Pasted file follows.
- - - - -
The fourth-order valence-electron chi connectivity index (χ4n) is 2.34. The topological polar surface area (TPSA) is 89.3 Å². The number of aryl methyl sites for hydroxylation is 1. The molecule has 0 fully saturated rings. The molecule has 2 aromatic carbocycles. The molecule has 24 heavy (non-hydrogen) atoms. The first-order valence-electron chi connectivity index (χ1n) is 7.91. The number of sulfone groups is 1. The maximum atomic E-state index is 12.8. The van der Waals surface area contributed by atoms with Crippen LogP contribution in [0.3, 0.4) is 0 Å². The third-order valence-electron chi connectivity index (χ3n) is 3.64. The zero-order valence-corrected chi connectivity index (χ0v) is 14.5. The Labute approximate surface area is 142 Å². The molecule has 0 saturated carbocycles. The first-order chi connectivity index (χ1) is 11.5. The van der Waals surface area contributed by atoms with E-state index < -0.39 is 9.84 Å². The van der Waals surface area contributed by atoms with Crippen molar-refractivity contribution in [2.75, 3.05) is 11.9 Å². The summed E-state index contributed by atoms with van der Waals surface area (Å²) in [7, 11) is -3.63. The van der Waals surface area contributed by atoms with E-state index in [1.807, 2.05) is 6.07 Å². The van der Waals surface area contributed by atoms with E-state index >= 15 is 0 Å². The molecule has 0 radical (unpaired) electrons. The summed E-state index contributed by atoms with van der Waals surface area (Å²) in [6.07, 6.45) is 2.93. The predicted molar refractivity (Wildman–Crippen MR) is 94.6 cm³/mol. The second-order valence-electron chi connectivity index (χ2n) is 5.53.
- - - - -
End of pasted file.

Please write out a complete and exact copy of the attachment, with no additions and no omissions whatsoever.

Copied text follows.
The fourth-order valence-electron chi connectivity index (χ4n) is 2.34. The topological polar surface area (TPSA) is 89.3 Å². The number of aryl methyl sites for hydroxylation is 1. The molecule has 0 fully saturated rings. The molecule has 2 aromatic carbocycles. The molecule has 24 heavy (non-hydrogen) atoms. The first-order valence-electron chi connectivity index (χ1n) is 7.91. The number of sulfone groups is 1. The maximum atomic E-state index is 12.8. The van der Waals surface area contributed by atoms with Crippen LogP contribution in [0.3, 0.4) is 0 Å². The third-order valence-electron chi connectivity index (χ3n) is 3.64. The zero-order valence-corrected chi connectivity index (χ0v) is 14.5. The Labute approximate surface area is 142 Å². The molecule has 0 saturated carbocycles. The first-order chi connectivity index (χ1) is 11.5. The van der Waals surface area contributed by atoms with E-state index < -0.39 is 9.84 Å². The van der Waals surface area contributed by atoms with Crippen molar-refractivity contribution in [2.75, 3.05) is 11.9 Å². The summed E-state index contributed by atoms with van der Waals surface area (Å²) in [7, 11) is -3.63. The van der Waals surface area contributed by atoms with E-state index in [1.807, 2.05) is 6.07 Å². The van der Waals surface area contributed by atoms with E-state index >= 15 is 0 Å². The molecule has 0 radical (unpaired) electrons. The summed E-state index contributed by atoms with van der Waals surface area (Å²) in [6.07, 6.45) is 2.93. The predicted molar refractivity (Wildman–Crippen MR) is 94.6 cm³/mol. The second-order valence-electron chi connectivity index (χ2n) is 5.53.